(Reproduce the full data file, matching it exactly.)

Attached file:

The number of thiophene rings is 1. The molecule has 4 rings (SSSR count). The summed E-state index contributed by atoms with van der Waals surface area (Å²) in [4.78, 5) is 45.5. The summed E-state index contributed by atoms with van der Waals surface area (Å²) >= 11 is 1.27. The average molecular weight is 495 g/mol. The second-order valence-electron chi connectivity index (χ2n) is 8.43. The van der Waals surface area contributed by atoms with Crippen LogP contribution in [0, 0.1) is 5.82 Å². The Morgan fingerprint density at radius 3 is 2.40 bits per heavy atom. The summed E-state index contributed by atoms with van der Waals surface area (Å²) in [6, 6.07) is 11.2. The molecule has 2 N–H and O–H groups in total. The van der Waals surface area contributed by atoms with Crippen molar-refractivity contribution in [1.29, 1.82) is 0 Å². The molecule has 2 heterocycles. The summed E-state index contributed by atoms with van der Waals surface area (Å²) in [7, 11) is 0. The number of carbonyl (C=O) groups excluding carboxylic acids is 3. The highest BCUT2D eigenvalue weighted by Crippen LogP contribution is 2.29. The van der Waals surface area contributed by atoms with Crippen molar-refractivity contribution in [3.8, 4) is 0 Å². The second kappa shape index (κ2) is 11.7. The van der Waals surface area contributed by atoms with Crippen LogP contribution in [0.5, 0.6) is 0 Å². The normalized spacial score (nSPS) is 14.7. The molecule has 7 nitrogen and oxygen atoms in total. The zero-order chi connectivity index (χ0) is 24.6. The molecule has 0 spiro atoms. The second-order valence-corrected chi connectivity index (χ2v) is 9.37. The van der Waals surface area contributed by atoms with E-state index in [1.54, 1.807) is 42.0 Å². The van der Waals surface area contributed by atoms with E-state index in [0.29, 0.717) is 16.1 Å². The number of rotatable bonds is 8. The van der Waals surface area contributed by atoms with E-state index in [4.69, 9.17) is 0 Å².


The number of thiophene rings is 1. The molecule has 4 rings (SSSR count). The summed E-state index contributed by atoms with van der Waals surface area (Å²) in [4.78, 5) is 45.5. The summed E-state index contributed by atoms with van der Waals surface area (Å²) >= 11 is 1.27. The average molecular weight is 495 g/mol. The second-order valence-electron chi connectivity index (χ2n) is 8.43. The van der Waals surface area contributed by atoms with Crippen LogP contribution in [0, 0.1) is 5.82 Å². The Morgan fingerprint density at radius 3 is 2.40 bits per heavy atom. The summed E-state index contributed by atoms with van der Waals surface area (Å²) in [6, 6.07) is 11.2. The molecule has 2 N–H and O–H groups in total. The van der Waals surface area contributed by atoms with Crippen molar-refractivity contribution in [1.29, 1.82) is 0 Å². The molecule has 2 heterocycles. The summed E-state index contributed by atoms with van der Waals surface area (Å²) in [7, 11) is 0. The number of carbonyl (C=O) groups excluding carboxylic acids is 3. The highest BCUT2D eigenvalue weighted by Crippen LogP contribution is 2.29. The van der Waals surface area contributed by atoms with Crippen molar-refractivity contribution in [3.8, 4) is 0 Å². The second kappa shape index (κ2) is 11.7. The van der Waals surface area contributed by atoms with Crippen LogP contribution in [0.5, 0.6) is 0 Å². The normalized spacial score (nSPS) is 14.7. The molecule has 7 nitrogen and oxygen atoms in total. The zero-order chi connectivity index (χ0) is 24.6. The molecule has 0 spiro atoms. The second-order valence-corrected chi connectivity index (χ2v) is 9.37. The van der Waals surface area contributed by atoms with E-state index in [1.54, 1.807) is 42.0 Å². The van der Waals surface area contributed by atoms with E-state index in [0.29, 0.717) is 16.1 Å². The number of rotatable bonds is 8. The van der Waals surface area contributed by atoms with E-state index in [4.69, 9.17) is 0 Å².